Syracuse vs. Michigan: Zone Defense of Orange Will Smother Wolverines

Joseph ZuckerFeatured ColumnistApril 5, 2013

Mar 28, 2013; Washington, D.C., USA; Marquette Golden Eagles guard Trent Lockett (22) attempts to regain possession as Syracuse Orange guard Michael Carter-Williams (left) and forward Rakeem Christmas (25) defend in the first half during the finals of the East regional of the 2013 NCAA tournament at the Verizon Center. Mandatory Credit: Geoff Burke-USA TODAY Sports
Geoff Burke-USA TODAY Sports

Syracuse will be at its reptilian best on Saturday night.

The Orange have utilized their 2-3 zone to great success so far in the 2013 NCAA tournament. They've held opponents to just 45.7 points a game. Syracuse has been like a snake in that it slowly constricts around opposing teams until they have nothing left.

It echoes what Jim Boeheim has been getting out of his squad all season. Syracuse is only surrendering an average of 58.6 points a game. More importantly, those points are coming on just 36.8 percent shooting, which includes a paltry 28.2 percent from three-point range.

Syracuse presents a great foil to the hot-shooting Wolverines. Michigan is hitting 48.5 percent of its shots, including 38.5 percent from behind the arc.

Great shooting can often beat a tough zone defense. Even the most stringent 2-3 can't cover every part of the court. With good penetration and solid ball movement, a team can open up shots on the perimeter.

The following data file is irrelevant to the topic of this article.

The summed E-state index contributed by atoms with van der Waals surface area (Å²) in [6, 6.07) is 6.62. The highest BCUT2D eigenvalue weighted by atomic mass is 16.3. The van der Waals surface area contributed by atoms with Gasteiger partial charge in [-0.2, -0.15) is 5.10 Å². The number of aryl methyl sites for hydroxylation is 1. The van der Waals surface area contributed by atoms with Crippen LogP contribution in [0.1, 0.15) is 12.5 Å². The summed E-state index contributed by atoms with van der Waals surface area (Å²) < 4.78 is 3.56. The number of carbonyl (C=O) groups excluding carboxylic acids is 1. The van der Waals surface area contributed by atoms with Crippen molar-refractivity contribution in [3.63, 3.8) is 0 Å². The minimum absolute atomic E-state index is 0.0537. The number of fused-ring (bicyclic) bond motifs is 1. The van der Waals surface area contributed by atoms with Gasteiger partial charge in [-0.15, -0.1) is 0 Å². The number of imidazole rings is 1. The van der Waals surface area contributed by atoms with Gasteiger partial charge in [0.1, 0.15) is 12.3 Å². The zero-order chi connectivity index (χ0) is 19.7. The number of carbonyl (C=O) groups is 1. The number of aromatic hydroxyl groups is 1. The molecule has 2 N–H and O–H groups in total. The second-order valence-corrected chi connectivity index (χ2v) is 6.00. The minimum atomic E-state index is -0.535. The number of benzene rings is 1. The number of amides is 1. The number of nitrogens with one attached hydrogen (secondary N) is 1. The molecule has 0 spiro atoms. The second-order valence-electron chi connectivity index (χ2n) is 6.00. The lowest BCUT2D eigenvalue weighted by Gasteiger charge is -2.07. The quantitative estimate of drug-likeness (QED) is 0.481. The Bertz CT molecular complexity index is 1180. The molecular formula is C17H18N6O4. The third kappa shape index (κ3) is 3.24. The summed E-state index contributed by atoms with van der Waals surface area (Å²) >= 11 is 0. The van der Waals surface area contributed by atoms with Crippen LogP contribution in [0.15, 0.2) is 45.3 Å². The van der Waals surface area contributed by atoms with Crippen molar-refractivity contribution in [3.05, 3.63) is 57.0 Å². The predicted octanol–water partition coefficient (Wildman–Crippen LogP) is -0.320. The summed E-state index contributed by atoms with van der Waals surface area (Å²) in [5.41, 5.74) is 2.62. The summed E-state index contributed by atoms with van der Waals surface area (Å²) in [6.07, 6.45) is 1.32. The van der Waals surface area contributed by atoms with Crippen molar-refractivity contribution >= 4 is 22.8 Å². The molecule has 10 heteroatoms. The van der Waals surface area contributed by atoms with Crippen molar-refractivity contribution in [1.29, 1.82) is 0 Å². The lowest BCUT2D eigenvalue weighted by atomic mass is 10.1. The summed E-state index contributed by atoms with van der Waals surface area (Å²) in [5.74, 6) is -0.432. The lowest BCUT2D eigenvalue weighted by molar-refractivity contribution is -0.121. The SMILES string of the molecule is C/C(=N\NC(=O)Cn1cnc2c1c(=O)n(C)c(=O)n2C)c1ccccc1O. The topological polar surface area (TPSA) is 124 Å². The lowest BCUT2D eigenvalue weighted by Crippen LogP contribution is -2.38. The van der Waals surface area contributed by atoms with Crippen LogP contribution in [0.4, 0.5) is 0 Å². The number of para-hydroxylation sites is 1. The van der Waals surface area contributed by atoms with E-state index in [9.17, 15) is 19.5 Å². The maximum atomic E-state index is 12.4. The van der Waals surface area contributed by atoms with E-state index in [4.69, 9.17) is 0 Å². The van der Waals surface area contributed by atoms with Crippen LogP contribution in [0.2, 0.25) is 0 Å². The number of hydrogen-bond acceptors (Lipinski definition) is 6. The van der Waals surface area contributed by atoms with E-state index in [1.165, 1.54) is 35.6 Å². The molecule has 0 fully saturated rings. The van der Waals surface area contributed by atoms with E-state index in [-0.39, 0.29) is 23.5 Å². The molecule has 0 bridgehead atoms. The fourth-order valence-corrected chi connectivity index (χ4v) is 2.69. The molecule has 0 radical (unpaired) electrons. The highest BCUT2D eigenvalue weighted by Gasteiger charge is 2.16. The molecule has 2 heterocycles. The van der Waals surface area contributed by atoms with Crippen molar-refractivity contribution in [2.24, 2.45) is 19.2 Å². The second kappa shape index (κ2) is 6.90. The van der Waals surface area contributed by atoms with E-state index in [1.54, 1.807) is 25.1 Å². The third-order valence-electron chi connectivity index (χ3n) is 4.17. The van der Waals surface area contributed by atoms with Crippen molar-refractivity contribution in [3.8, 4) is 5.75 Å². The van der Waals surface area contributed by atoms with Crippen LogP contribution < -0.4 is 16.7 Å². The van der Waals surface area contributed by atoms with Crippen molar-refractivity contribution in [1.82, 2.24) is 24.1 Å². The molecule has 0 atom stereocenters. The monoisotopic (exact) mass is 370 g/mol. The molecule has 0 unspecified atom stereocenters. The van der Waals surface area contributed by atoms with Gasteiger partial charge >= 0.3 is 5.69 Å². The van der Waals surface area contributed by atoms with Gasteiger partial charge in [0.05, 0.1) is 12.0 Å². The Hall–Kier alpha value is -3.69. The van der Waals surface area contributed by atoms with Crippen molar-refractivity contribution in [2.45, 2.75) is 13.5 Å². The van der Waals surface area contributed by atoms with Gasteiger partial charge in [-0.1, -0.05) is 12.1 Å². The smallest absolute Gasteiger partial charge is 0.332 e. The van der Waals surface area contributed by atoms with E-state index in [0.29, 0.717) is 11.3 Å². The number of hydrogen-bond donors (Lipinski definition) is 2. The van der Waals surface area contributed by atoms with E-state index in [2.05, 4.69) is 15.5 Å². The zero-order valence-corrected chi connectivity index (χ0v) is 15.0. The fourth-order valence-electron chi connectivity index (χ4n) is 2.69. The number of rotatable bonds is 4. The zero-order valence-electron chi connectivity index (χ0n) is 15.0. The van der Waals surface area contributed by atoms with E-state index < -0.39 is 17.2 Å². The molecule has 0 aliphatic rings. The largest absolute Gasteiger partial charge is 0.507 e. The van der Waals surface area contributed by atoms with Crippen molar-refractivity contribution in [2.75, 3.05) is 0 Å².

Burke has the ability to be the offensive spark. Unfortunately, he's been off his game in the tournament. It's impressive that Burke is scoring 18.8 points a game, but even better is the efficient way in which he has done so.

However, he's only made 22 of his 63 shot attempts. His shooting percentage of 34.9 in the tournament is almost 150 percentage points below his season average.

Michigan also relies on shooters Tim Hardaway Jr. and Nik Stauskas, but much of their offense is predicated on Burke. If he struggles, the entire team struggles. The defenses that Burke has seen are nowhere near as problematic as what he'll see against Syracuse.

John Beilein has experience against Syracuse, having coached against it in the Big East. While that's a benefit, it doesn't mean he'll have automatic success.

Each team changes slightly over the years. Just because you've seen a version of the Orange's 2-3 zone, doesn't mean you've got the answer for every zone in the future.

With guys like Brandon Triche, Michael Carter-Williams and James Southerland, Syracuse has tons of length to defend out on the perimeter. They can quickly close out on Burke, Stauskas and Hardaway when they get any space to shoot.

The Orange need to follow the blueprint they used against Indiana.

The Hoosiers came in as one of the best offensive teams in the country. Syracuse held them to just 3-of-15 from three-point range. Jordan Hulls and Christian Watford were completely negated. Cody Zeller was also taken out of the game. He scored 10 points and finished 3-of-10 from the floor.

It may not be a ton of fun to watch, but Syracuse will manage to keep the score low by neutralizing the Wolverines offense.


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